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In a better world we would all be thronging the doors of the Newark Museum; in the best of worlds Ulysses Grant Dietz would be there to meet us, taking us through the galleries with fellow curators Christa Clarke and Katherine Anne Paul
"The Civil War has left its mark on two important pieces of vernacular furniture acquired by the Wadsworth Atheneum"
Recent noteworthy publications that are a pleasure to read and a delight to behold
"There has never been another artist like George Caleb Bingham"
“Scintillating…addictive” applauded The Guardian; “outstanding…one of the best I’ve ever seen,” acclaimed The Telegraph; “mesmerising” said The Spectator. All were describing the exhibition Sargent: Portraits of Artists and Friends at London’s National Portrait Gallery earlier this year. But for anyone in New York this summer, it gets even better. An expanded version of the show of John Singer Sargent’s portraits of the influential and colorful characters from the worlds of art, literature, music, and theater who were his friends—Claude Monet, Auguste Rodin, Robert Louis Stevenson, Henry James, and Ellen Terry, to name a few—is on view at the Metropolitan Museum of Art until October 4. We asked Elizabeth Kornhauser, Alice Pratt Brown Curator of American Paintings and Sculpture, and Stephanie Herdrich, assistant research curator, who organized the installation here, to
Discoveries come in such unexpected ways. You can search for years for a missing piece of your puzzle without success. And then, sometimes, it falls in your lap! That is what happened last year when my friend Tom Jewett, of Jewett-Berdan Antiques, posted pictures of his Christmas decorations on Facebook.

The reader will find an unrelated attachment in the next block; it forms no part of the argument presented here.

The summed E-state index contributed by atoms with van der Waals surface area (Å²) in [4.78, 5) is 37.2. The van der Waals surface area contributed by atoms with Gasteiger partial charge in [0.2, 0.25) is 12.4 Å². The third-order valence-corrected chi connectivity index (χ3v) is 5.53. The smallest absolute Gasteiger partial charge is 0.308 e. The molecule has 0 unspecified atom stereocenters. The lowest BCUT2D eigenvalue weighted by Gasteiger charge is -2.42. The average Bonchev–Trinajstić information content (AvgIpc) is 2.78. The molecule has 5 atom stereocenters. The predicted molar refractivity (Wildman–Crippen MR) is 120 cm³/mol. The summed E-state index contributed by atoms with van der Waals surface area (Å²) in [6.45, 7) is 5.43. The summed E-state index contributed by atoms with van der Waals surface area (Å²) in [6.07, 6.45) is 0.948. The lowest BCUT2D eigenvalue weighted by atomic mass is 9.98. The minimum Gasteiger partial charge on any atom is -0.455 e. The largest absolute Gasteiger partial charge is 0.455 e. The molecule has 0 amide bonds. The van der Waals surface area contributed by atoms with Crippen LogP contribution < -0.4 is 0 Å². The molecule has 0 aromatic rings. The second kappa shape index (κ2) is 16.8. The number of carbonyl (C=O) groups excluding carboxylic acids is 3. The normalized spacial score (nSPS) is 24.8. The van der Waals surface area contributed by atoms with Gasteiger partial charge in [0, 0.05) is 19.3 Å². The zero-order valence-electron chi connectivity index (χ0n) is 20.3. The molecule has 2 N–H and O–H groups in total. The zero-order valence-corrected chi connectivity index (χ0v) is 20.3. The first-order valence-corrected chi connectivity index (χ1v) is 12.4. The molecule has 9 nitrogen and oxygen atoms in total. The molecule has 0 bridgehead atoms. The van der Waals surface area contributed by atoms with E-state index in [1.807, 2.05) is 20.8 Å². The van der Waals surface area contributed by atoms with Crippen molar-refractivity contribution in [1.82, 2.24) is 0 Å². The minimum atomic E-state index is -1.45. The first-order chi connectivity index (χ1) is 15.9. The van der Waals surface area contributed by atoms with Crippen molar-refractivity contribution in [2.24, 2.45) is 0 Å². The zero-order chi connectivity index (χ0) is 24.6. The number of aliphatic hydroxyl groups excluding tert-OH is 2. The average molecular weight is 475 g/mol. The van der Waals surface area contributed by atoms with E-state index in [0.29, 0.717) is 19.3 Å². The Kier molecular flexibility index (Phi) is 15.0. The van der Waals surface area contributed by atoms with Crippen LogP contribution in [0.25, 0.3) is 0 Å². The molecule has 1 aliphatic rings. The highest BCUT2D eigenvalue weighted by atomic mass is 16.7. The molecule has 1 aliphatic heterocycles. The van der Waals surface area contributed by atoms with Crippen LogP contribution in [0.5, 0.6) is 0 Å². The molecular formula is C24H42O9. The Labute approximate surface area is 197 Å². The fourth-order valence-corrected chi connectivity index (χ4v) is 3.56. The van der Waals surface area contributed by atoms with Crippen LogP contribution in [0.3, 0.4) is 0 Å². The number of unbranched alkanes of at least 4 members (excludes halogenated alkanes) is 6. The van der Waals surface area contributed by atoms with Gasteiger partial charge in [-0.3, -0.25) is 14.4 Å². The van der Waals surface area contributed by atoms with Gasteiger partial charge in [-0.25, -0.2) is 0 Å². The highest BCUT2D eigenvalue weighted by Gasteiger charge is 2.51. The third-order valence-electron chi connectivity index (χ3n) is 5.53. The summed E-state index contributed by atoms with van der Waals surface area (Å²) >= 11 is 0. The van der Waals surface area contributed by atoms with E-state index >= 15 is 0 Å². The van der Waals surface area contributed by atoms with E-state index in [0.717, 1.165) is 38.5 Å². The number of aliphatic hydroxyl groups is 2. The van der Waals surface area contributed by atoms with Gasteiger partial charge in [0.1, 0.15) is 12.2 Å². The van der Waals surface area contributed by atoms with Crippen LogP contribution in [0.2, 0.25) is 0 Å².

The exhibition of an important collection of folk art at the Worcester Art Museum this summer gives us the opportunity to draw attention to the renaissance of a great museum in a city that is also busily being reborn.
When it opened last fall on Newport’s swank Bellevue Avenue, the Audrain Automobile Museum was immediately up to speed (metaphors drawn from car culture are inexcusable but somehow inevitable with the Audrain), exhibiting a small but head-turning group of rare pre-World War II luxury cars, such as a fire-engine red 1930 Pierce-Arrow Convertible with a custom fitted compartment for your golf bag, and a 1931 Lincoln Model K convertible in a beautiful, and shall we say enviable, pea green.
One sign of an important exhibition may be its ability to move us into unfamiliar territory. By that measure, as by others, the recent show at the American Folk Art Museum, When the Curtain Never Comes Down, has claimed our attention. Its twenty-seven self-taught/outsider artists are represented by both permanent works— assemblages, garments, instruments, drawings, and the like—but more significantly by their actions in movement, song, and other forms of evanescent self-display. In the current art climate it is a relief to encounter art that for the most part cannot be bought or sold. But surely we are drawn to these evangelists of the self for other, deeper reasons